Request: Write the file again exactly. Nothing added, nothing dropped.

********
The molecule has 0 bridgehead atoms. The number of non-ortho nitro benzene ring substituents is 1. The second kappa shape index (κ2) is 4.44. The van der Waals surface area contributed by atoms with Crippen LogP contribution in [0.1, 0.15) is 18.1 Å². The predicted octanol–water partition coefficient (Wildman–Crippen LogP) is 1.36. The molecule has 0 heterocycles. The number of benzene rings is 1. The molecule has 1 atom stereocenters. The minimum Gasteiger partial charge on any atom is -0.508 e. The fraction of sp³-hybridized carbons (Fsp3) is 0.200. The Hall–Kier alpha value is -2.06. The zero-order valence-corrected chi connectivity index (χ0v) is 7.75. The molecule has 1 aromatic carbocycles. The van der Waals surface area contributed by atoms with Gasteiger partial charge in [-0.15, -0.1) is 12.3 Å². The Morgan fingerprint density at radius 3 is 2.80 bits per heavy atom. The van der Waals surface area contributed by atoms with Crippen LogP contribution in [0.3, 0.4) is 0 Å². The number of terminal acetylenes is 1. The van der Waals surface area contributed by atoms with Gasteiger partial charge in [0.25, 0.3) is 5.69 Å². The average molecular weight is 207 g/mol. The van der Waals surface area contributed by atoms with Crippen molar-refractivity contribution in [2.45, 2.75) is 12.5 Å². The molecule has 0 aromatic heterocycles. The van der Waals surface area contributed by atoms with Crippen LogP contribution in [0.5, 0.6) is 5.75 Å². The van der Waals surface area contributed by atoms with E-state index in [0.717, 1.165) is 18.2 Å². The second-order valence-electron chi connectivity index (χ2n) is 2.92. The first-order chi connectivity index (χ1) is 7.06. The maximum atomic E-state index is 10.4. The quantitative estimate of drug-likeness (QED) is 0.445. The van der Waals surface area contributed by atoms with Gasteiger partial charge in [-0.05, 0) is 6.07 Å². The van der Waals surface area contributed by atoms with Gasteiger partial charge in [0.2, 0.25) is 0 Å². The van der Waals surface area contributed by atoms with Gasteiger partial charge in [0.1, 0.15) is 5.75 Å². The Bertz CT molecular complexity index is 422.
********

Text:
The molecule has 0 bridgehead atoms. The number of non-ortho nitro benzene ring substituents is 1. The second kappa shape index (κ2) is 4.44. The van der Waals surface area contributed by atoms with Crippen LogP contribution in [0.1, 0.15) is 18.1 Å². The predicted octanol–water partition coefficient (Wildman–Crippen LogP) is 1.36. The molecule has 0 heterocycles. The number of benzene rings is 1. The molecule has 1 atom stereocenters. The minimum Gasteiger partial charge on any atom is -0.508 e. The fraction of sp³-hybridized carbons (Fsp3) is 0.200. The Hall–Kier alpha value is -2.06. The zero-order valence-corrected chi connectivity index (χ0v) is 7.75. The molecule has 1 aromatic carbocycles. The van der Waals surface area contributed by atoms with Gasteiger partial charge in [-0.15, -0.1) is 12.3 Å². The Morgan fingerprint density at radius 3 is 2.80 bits per heavy atom. The van der Waals surface area contributed by atoms with Crippen LogP contribution in [0.3, 0.4) is 0 Å². The number of terminal acetylenes is 1. The van der Waals surface area contributed by atoms with Gasteiger partial charge in [0.25, 0.3) is 5.69 Å². The average molecular weight is 207 g/mol. The van der Waals surface area contributed by atoms with Crippen molar-refractivity contribution in [2.45, 2.75) is 12.5 Å². The molecule has 0 aromatic heterocycles. The van der Waals surface area contributed by atoms with Crippen LogP contribution in [0.5, 0.6) is 5.75 Å². The van der Waals surface area contributed by atoms with E-state index in [0.717, 1.165) is 18.2 Å². The second-order valence-electron chi connectivity index (χ2n) is 2.92. The first-order chi connectivity index (χ1) is 7.06. The maximum atomic E-state index is 10.4. The quantitative estimate of drug-likeness (QED) is 0.445. The van der Waals surface area contributed by atoms with Gasteiger partial charge in [-0.05, 0) is 6.07 Å². The van der Waals surface area contributed by atoms with Gasteiger partial charge in [0.2, 0.25) is 0 Å². The van der Waals surface area contributed by atoms with Gasteiger partial charge in [0.1, 0.15) is 5.75 Å². The Bertz CT molecular complexity index is 422.